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Frenemies

February 10, 2014
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I first heard “Frenemies” on an episode of Sex and The City. It seemed silly and harmless, and considering the theme of the series, it wasn’t something that I thought about till very recently.

Frenemies is apparently a term coined by an author in the 70s and apparently refers to a friend who can also be a rival, or an enemy who pretends to be a friend. Considering today’s world, I find it hard to believe that it was coined in the 70s, which in mind my is all about the flower power age. 

But that is the word that keeps playing in my head. It has been known for a while that we live in the world of super competitiveness. It is no longer just a rat race. It is a race of rats on steroids, coke and whatever else that pumps them up. So you keep running as fast as you can, without knowing where you are headed till your heart gives out.

The few pit stops we have in this world are friends. The evenings of cold beer, meaningless talk, venting about annoying clients is often what turns horrid situations into funny incidents and keep you going. And then one day you take that pitstop and realise that it has turned into a competing arena and people who weren’t even supposed to be competing in this space have joined in – for the sake of mere fun. 

Frenemies.

It seems like such a simple, silly word. 

It doesn’t really quite capture the desire to punch someone’s face, the urge to scream and shout or pull at your hair in sheer frustration of being backstabbed. It doesn’t quite have the emotional depth of what really occurs when you face a frenemy. 

The idea of jealously guarding your ideas, your inspirations is just so tedious. Sometimes, exhausting. An idea grows by being shared. Inspirations are often derived from simple conversations. Of course, in this world of property registrations, intellectual property rights, creative common copyrights, patents on ideas and concepts – everything is up for sale.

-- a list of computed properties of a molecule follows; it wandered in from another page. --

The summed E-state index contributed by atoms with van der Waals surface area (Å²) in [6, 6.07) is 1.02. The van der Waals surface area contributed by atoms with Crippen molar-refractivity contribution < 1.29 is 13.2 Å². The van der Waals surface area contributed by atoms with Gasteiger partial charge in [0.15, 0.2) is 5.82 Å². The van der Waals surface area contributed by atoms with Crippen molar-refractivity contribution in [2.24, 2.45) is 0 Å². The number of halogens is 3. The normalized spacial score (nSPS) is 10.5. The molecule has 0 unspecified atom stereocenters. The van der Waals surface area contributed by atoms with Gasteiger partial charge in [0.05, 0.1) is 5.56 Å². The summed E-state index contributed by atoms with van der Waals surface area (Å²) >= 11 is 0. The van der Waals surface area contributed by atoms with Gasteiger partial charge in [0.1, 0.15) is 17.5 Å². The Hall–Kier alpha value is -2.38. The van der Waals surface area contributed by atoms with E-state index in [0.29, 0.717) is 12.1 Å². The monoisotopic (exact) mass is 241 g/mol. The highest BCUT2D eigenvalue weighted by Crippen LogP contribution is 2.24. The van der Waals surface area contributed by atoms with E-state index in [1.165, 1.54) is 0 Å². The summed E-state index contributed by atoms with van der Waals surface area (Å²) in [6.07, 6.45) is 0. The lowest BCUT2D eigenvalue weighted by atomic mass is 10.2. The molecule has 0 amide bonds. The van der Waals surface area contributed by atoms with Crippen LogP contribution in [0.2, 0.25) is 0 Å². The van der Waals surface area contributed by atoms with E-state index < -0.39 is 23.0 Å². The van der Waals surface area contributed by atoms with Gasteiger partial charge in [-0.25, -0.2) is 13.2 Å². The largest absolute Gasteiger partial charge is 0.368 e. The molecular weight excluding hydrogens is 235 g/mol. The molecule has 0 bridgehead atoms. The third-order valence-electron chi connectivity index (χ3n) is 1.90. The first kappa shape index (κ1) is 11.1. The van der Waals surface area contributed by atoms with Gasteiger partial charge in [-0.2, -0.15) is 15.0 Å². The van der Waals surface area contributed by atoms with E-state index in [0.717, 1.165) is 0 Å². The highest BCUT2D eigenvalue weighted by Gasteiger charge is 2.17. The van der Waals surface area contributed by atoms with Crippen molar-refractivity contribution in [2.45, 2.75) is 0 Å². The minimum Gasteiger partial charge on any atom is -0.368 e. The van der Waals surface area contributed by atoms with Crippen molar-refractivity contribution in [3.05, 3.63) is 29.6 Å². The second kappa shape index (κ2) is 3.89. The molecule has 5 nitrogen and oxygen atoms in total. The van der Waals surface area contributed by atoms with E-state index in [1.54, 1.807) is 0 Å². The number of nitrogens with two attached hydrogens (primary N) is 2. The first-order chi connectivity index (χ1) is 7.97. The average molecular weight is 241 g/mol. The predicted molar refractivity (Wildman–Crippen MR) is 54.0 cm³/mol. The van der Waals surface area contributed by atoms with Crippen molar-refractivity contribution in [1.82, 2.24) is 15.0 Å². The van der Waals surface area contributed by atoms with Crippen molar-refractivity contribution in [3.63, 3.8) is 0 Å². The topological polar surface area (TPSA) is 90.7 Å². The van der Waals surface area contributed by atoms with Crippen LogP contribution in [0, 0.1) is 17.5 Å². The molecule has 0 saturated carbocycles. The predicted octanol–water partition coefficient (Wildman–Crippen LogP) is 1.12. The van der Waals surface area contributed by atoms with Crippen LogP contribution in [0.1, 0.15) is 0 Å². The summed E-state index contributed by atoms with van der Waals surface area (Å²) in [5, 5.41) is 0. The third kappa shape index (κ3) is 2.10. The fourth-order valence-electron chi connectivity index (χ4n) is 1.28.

Someone recently started a project on Facebook, very similar to one I’ve been doing for a while. They gave it the same title and of course, we both had the same inspirations. I wrote to them, pointing out that I was already doing this project for the past 3 years and shared links to show the same. I offered to collaborate with them or share their photographs on my page. The person started off annoyed at the intrusion, but realised that I had a valid claim (or as valid as it can be) to the project. They apologized, offered to change the name of their project and ended their conversation with “I hope you will not sue me”.

The thought of suing them over this never even occurred to me. It is a photography project. A fun project. On Facebook. The idea is not even mine originally. It is a global project that was inspired by a man in New York. Yet, ideas are dough of the day and you can sue someone for all kinds of infringement. 

Of course ideas are the dough of the day. “Consultants” for brands and whatever else make more money for tossing out ideas than people who work towards making the ideas happen. It the world where people who cannot write a line of lyrics to save their life insure their voices. The people who have the gift to write beautiful poetry give away those lines without credit for bags full of money.

I believed once that as you grow older and more confident in your field, you would willingly share ideas and have active discussions about them leading to more ideas. I did not realise that I would have to hoard them and evaluate friends if they were friends, enemies or worse, frenemies before talking about it. 

Of course, there are always better ideas and better inspirations. A true artist never stops because someone stole an idea. But in an expensive world and an empty bank account, it sure as hell burns to see an idea stolen. 

Then again, we go to Facebook to vent, share, discuss these things – an idea that was stolen from two other men and created into something else by someone who had part of the skill but perhaps not the ability to bring up the original idea. 

The idea men remain a footnote in a book, a credit in a movie while the others drive away laughing in a cool Bentley.

Frenemies.

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